“Young adults in particular are at high risk for nonmedical use of pharmaceuticals, with estimates that nearly 3 percent of people between the ages of 18 to 25 have engaged in the nonmedical use of pain relievers in the previous month. The nonmedical use of pharmaceuticals represents a serious and burgeoning public health risk. Of great concern is that people may be turning to street dealers to purchase these pharmaceuticals and be exposed to dangerous counterfeit products,” said Annie Arens, a toxicology expert at the University of California, San Francisco.

This new drug combination is showing up in different parts of the country already, as there have been cases in Florida to California. Accidental overdoses are more common when the user is not aware of what they are taking. Many experts are very concerned because of the deadly combination of these drugs.

According to the DEA, fentanyl traffickers have been successful at expanding the market and introducing new drugs laced with it to the U.S. drug market. The National Forensic Laboratory Information System (NFLIS) reported that there were 13,002 fentanyl exhibits tested by forensic laboratories across the country in, which is a 65 percent increase from the 7,864 exhibits the year before. There were approximately eight times as many instances in 2015 as there were during the 2006 fentanyl crisis, clearly demonstrating the unprecedented threat and expansion of the fentanyl market.

Fentanyl Increases Heroin Overdose Rates

fentanylAmong the largest number of drug overdose fatalities in history is a subset of opioid users, typically heroin, who unknowingly ingest fentanyl. The drug, which is up to 100 times more powerful than morphine, made headlines again when it was implicated in the death of Prince in Minnesota this year.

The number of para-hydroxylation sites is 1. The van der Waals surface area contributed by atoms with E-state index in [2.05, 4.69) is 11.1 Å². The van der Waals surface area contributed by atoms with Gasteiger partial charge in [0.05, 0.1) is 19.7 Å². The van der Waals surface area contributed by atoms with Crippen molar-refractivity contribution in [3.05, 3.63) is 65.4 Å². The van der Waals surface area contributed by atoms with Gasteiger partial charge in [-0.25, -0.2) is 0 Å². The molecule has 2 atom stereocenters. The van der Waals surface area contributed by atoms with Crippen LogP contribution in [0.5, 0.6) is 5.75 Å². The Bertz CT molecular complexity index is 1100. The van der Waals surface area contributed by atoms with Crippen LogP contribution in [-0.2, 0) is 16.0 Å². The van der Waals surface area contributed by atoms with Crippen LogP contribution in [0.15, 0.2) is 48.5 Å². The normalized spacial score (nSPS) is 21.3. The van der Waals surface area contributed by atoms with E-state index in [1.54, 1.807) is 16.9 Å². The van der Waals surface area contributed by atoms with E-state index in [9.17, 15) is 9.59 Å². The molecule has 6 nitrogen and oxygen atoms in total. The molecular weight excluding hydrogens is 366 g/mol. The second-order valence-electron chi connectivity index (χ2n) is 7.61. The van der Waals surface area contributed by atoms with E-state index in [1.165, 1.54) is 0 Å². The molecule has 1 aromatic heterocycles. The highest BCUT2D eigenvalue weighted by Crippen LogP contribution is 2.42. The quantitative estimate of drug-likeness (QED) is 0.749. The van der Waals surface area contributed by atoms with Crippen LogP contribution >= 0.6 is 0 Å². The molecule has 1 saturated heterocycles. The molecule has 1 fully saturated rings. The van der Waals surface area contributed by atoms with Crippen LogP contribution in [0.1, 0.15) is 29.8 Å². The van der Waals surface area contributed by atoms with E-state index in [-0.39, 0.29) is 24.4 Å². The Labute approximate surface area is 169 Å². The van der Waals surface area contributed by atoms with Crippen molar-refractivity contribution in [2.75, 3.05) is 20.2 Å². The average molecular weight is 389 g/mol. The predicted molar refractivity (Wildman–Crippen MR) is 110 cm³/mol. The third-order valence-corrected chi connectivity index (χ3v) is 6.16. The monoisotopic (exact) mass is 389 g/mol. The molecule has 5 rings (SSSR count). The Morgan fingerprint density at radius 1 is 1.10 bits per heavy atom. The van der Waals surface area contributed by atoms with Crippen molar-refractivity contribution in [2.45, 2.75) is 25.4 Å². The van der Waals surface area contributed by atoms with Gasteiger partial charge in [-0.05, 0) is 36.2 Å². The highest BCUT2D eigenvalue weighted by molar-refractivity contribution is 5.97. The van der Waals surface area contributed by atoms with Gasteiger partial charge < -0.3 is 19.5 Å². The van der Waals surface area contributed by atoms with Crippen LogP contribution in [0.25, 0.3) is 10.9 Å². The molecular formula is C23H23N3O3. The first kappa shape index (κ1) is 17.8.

Fentanyl is so potent that it is typically prescribed to people with more severe chronic pain in the form of a transdermal patch that slowly releases the drug in small increments. It has been the source of multiple spikes in overdose deaths in recent years ranging from New Jersey to Michigan and Illinois to Massachusetts. Most recently, it has caused numerous deaths in New Jersey again as well as Delaware.

The Pacific Northwest has also had a long history with opiate addiction, and fentanyl has reared its even uglier head there as well. Just north of the border in Vancouver, British Columbia, officials have declared a public health emergency due to the overdoses in the area. According to the B.C. Centre for Disease Control spokesperson Jane Buxton, “We did a study – it was a year ago now – where we asked people what they do – what drugs they’d used in the last three days and asked them to pee in a pot. And then we tested it. And we found 29 percent had fentanyl in their urine. But of those, 70 percent didn’t know they’d taken fentanyl.”

People addicted to opiates wind up taking fentanyl when the heroin they’re using is cut with the drug. It is a way for dealers to dilute the heroin itself at first with other powders and then increase the potency by adding a small amount of the drug. If this at all comes as a shock to you, please remember that they’re intentionally selling highly addictive and deadly drugs to begin with, so it’s not like they’re really concerned about the health or wellbeing of their buyers.

If you have a loved one with a substance abuse problem, contact us to find out more about Genesis House and successful recovery.